Impact Review 2023-4: BNSSG ICB diverse Research Engagement Network

The diverse Research Engagement Network for our region is a co-ordinated approach to making local research more equal, diverse and inclusive. Here are some of its achievements in the last year, and testimonials from people involved.

Image credit: Caafi Health

A growing network

More than 140 people keen to increase diversity in research have now joined the network. In-person and online meetings are well attended, with many positive connections being made. For example, after getting involved in the Network, UWE Bristol’s Diversifying Images in Healthcare project featured on the Network co-chair’s BCFM radio show, which increased public involvement in the project.

The Network is not just a resource for research. Increasingly it is seen as an asset for those engaged in service planning, such as colleagues in South Gloucestershire Council working on their Joint Strategic Needs Assessment who wanted insights into the experiences of people from diverse communities with chronic pain.

Engaging events

Health Ambassadors, managed by Caafi Health, have run a series of engagement and outreach events, on topics ranging from heart health to vaccinations.

Engagement activities are also organised by other network members embedded in communities, such as ‘Community MOT’ days by DET Entertainment, which focus on health and research promotion, and building trust, and ‘Black Men’s Health’ meetings and events hosted by Nilaari.

Expertise in demand

By April 2024, Caafi Health had received more than 20 research support requests from researchers via their dedicated Network support request form and email. Common requests include recruitment support, organising public involvement and focus groups, community engagement and assistance with making research material more culturally appropriate and relevant.

Topics ranged from understanding barriers to seeking help for eating disorders, to developing research to help people benefit from meals on wheels services, to co-designing resources to improve self-management by black African and Afro-Caribbean communities living with stroke.

Nilaari is also leading two funded research projects looking at South Asian and Caribbean women living with long term chronic pain, and Polish women’s unmet health needs in South Bristol.

Influencing research practice and culture

To support ‘Community Ready Researchers’, the Network has co-developed terms of engagement for researchers. These aim to develop equitable, respectful and mutually beneficial collaborations between researchers and community partners, recognising the important role of community organisations in research and ensuring their fair treatment, compensation and involvement.

Another change is that any researchers applying for Research Capability Funding from the local Integrated Care Board must either have had (or soon be having) anti-racism training, and trauma informed approaches training.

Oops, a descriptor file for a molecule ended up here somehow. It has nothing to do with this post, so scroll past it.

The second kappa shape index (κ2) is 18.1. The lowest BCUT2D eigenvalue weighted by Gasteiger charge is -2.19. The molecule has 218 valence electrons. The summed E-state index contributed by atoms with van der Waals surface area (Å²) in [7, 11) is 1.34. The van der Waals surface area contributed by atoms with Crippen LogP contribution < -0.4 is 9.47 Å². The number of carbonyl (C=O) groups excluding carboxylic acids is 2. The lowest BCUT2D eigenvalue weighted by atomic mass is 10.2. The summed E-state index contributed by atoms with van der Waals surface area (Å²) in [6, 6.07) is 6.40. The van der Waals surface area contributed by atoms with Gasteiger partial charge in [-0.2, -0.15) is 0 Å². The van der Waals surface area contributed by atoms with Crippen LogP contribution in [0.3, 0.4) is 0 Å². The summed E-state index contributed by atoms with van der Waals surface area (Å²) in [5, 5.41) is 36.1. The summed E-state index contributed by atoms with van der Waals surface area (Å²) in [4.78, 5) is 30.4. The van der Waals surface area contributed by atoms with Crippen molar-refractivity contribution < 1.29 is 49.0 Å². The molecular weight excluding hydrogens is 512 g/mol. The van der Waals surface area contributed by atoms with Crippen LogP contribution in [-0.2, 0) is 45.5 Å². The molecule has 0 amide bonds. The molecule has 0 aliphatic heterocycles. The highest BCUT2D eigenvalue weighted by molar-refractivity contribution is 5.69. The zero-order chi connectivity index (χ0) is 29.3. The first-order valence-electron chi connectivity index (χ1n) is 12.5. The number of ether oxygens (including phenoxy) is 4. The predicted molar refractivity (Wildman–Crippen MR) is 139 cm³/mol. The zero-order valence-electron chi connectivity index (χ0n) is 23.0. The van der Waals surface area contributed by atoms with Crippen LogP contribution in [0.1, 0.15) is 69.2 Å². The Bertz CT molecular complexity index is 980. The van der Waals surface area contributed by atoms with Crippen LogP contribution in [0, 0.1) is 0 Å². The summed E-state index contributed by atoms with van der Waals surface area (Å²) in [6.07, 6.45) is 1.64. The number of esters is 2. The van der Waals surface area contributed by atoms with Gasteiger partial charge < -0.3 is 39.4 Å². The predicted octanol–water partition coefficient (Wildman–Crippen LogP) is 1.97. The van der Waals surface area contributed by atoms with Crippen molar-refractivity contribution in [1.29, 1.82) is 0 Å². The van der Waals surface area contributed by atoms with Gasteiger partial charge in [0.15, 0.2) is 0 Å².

Delivering EDI training

In September 2023, Network co-chair Monira Chowdhury delivered ‘Improving Recruitment and Retention through an EDI lens’ training. This event was held in partnership with North Bristol NHS Trust and VSCE organisation Ashley Community Housing and attended by more than 50 local health and care system partners.


Samina Baig, Health Ambassador:

“I feel the Health Ambassador job is a really valuable and needed role. The interest from the researchers has been great as I feel they are not always sure how best to connect with the communities. More work is required with the communities themselves as it takes time to build relationships and build trust. Education is required on both sides.

“I would like to see a future where it is not THEM and US but seen as a joint responsibility to help make a difference for future generations in terms of involvement in health research.”

Gemma Bridge and Christine Ramsey-Wade (Eating Disorders HIT co-director), University of the West of England, Bristol:

“We planned to host focus groups to talk about food relationships and disordered eating with people from diverse ethnic backgrounds living in Bristol. However, we were working to a tight deadline and were unsure how we would reach people from within relevant communities.

“Samina supported us by sharing our call for participants with her network. With her support, we were able to recruit 16 participants from Somali, Bengali, Indian, Pakistani, and Caribbean backgrounds over a 4-week period. This gave us the opportunity to hear from a range of people about an important, but understudied topic.

“What is more, Samina worked with us to review the cultural relevance of our focus group questions. This was important to our project as it helped us to ensure that the wording used was appropriate, acceptable, and accessible for the participants, and helped us have interesting and insightful conversations. Thank you Samina!”

Clare Cook, NHS Access and Equalities Lead, Bristol, North Somerset and South Gloucestershire, Integrated Vaccination Programme:

“Thank you for leading such an excellent community conversation session on MMR today, hearing directly from our community is invaluable.

“These sessions provide people with opportunities to learn, connect and be heard and help us understand why people aren’t accessing our services, and continues to inform and shape our local vaccine offer.”

Highlights of the year

“I want to reframe what happened to me into something more positive”

How a stroke led to Aneta becoming a public contributor for the Stroke Health Integration Team (HIT).

Leaders' views

Maria Kane and Professor David Wynick recap the year.